The title I gave for this article might make you wonder about the content of this article under the topic – ‘Mother Tongue’. You might think I gave this title to attract the readers. But actually, I will be describing a few events during my journeys from one state to the other in this article.
A journey always becomes smooth when we have best of passengers traveling with us. I usually don’t find it very difficult to start a conversation with anyone even if I don’t understand my co-passengers’ languages or vice versa but knowing the language does give an extra advantage to us to mingle with others and relate with strangers.
As you all know, I am basically from Cuttack, but for work, I live in Kolkata. So, whenever I travel from Kolkata to Cuttack or vice versa, the languages that I know have always come to my benefit. Let me explain how…
Once I was coming back from Cuttack without a confirmed ticket. That train had compartments with sitting class, not sleeper class. All I had to do was to stand and travel for 7 hours till Kolkata. But I was asked to sit down by my fellow Odia passengers as I was speaking my mother tongue. And when the train crossed Bengal border after Balasore and Bengali passengers boarded the train, I had to leave their seats after being scolded by few Bengalis. I would have anyway left their seats without being taunted but because I was a stranger with a different mother tongue, I was unable to relate with them. That time I was very new to Bengal and didn’t know Bengali at all. These issues are very common but I am not going to project the issue here… What I want to highlight is – a language gives us a face, an identity to be accepted or rejected by people around us.
Afterwards, once I picked up Bangla and started speaking it fluently I never had such problems. I become a Bengali when the train travels through the state of West Bengal and I become an Odia when the train travels through Odisha. I was able to speak with Bengalis and laugh with them. I could do the same with my fellow Odias as well.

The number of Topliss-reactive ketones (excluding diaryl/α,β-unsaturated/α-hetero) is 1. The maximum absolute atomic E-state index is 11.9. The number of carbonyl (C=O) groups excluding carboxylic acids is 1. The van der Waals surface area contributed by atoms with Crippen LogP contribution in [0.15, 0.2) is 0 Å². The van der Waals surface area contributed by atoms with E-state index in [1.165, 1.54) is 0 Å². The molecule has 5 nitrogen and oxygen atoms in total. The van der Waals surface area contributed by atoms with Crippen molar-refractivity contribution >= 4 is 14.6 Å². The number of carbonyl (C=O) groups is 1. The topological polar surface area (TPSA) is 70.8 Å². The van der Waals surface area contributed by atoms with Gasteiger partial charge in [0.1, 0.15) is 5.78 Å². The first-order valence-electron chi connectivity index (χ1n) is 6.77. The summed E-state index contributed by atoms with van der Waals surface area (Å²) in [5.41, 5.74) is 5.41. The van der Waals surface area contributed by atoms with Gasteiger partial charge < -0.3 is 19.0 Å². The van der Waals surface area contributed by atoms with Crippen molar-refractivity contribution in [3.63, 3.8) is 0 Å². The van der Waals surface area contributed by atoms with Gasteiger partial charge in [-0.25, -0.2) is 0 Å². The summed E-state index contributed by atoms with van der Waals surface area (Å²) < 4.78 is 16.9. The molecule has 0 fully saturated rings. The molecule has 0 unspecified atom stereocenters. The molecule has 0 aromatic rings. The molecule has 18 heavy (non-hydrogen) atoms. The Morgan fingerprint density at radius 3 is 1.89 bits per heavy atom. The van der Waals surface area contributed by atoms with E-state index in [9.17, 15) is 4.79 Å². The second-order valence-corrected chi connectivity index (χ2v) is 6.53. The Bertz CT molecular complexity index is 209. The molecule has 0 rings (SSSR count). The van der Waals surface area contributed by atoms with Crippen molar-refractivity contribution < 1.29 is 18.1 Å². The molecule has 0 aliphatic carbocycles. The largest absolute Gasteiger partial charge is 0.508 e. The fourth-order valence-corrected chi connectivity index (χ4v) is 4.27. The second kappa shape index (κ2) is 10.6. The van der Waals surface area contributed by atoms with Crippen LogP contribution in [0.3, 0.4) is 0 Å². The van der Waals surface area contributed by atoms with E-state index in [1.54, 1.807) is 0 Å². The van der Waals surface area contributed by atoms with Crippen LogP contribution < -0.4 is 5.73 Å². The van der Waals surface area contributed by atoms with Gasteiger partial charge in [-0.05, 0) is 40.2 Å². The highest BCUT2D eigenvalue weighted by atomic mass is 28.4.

Last time, what happened, I had my seat in the middle of a three-seater with two males sitting on both sides. On my left there was a Bengali gentleman and on my right, there was an Odia boy. All three of us became very friendly towards each other. The Bengali gentleman was a medicine stockist and the Odia boy was a Medical Representative. And I knew a few of the medicines which I usually have, so we had a discussion on medicines. During our discussion, I said jokingly, “See, one of you is Bengali, the other one is an Odia and I am a mixture of both Bengali and Odia…we all are somewhat related to the subject medicine…” And all three of us laughed heartily.
And my journey through the two states was never boring…
Now, you must be thinking that I have deviated from the topic. I started speaking about learning languages instead of my mother tongue. I haven’t.
If we closely observe ourselves then we will realise that when we keep conversing in different languages, we don’t forget them but if we literally stop conversing a particular language then we slowly forget it.
When something becomes our day to day affair, we get accustomed to it forgetting all other things surrounding it. It happens with languages too. When we stop the journeys of speaking different Indian languages and become stagnant around our so-called official language, ‘English’ or ‘Hindi’ then we tend to forget our regional as well as the mother tongue.
I will end this article with an example…
These days, I find it difficult to write Odia. Can you believe it? I got highest marks in Odia in class 10th. But I am unable now because I write and type only – English… English… and in English.
We should not stop the journey of travelling from this state to the other in speaking languages or else we will fail to relate with our fellow Indians, our neighbours.